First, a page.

The withdrawal, completed a minute before midnight local time on 30 August, came as the war-torn country was taken over by the Taliban, who had waged a 20-year insurgency against US-led forces that invaded Afghanistan in October 2001 following the 11 September attacks in New York.
“Fireworks with various and beautiful colours are going to be held to mark Freedom Day,” Taliban spokesman Zabihullah Mujahid had said earlier on Tuesday.
The fireworks were accompanied by intense celebratory aerial firing in many areas of Kabul.
The de-facto Taliban government has also declared Wednesday a public holiday to mark the day, the labour ministry said.
The head of the US Central Command had said back then that there was “a lot of heartbreak” associated with the departure.
Having failed to anticipate the Taliban would prevail so quickly, Washington and its NATO allies were forced into a hasty exit.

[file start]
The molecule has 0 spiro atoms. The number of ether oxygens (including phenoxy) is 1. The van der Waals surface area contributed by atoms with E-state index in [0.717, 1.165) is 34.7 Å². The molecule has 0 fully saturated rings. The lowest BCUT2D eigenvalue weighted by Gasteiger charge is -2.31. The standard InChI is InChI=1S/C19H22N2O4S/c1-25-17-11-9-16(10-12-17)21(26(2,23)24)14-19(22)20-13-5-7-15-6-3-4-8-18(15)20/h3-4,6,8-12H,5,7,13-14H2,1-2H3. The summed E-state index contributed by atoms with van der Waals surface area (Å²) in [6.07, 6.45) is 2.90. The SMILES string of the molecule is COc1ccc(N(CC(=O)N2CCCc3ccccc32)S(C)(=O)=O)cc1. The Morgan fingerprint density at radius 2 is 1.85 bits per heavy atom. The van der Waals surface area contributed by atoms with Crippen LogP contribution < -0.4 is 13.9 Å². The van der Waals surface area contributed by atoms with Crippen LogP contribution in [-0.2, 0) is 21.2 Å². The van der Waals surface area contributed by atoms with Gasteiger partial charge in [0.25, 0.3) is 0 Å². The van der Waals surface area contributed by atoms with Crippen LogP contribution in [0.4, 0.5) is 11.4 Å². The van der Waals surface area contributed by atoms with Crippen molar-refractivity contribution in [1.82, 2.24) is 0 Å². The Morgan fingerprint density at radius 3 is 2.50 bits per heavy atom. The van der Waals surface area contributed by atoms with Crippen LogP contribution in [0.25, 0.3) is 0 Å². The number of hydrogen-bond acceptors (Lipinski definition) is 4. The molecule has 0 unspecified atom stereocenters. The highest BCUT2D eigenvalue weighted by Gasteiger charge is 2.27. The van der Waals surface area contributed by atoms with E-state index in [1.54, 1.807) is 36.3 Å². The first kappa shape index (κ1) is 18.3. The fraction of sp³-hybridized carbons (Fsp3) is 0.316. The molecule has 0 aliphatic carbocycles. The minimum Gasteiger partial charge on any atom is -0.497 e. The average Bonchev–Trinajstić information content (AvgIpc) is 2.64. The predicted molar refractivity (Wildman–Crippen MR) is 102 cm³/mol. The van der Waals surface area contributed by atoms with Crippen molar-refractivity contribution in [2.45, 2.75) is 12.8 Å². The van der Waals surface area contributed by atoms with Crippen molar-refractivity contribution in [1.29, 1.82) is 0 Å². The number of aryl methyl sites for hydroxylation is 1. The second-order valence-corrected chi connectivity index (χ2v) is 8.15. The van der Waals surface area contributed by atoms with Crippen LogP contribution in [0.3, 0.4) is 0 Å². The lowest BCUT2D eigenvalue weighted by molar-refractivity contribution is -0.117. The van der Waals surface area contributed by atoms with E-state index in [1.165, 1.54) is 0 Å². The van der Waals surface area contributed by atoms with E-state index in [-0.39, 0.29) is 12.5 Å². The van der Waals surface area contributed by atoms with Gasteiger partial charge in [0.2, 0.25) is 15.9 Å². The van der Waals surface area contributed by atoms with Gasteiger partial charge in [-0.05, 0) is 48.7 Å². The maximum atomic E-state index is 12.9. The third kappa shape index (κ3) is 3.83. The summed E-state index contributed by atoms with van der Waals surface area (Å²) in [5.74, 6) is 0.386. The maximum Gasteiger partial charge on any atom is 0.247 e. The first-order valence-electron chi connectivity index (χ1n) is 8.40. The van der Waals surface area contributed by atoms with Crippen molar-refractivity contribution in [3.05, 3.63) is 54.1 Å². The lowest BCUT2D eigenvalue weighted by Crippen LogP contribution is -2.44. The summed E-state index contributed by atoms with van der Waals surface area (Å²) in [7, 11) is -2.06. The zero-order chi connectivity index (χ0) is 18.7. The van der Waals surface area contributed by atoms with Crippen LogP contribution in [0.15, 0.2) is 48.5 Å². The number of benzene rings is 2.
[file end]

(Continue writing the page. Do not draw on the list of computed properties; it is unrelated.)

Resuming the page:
The United States completed its military withdrawal from Afghanistan after a huge but chaotic airlift that cost the lives of 13 US service members and left behind thousands of Afghans and hundreds of Americans still seeking an escape from Taliban rule.
Some have since been able to leave, but many others remain in Afghanistan, where the Taliban are looking to establish a fully-functional government that is recognised by the international community.
The Taliban also are now dealing with an insurgency of their own, led by the Afghanistan affiliate of the Islamic State militant group.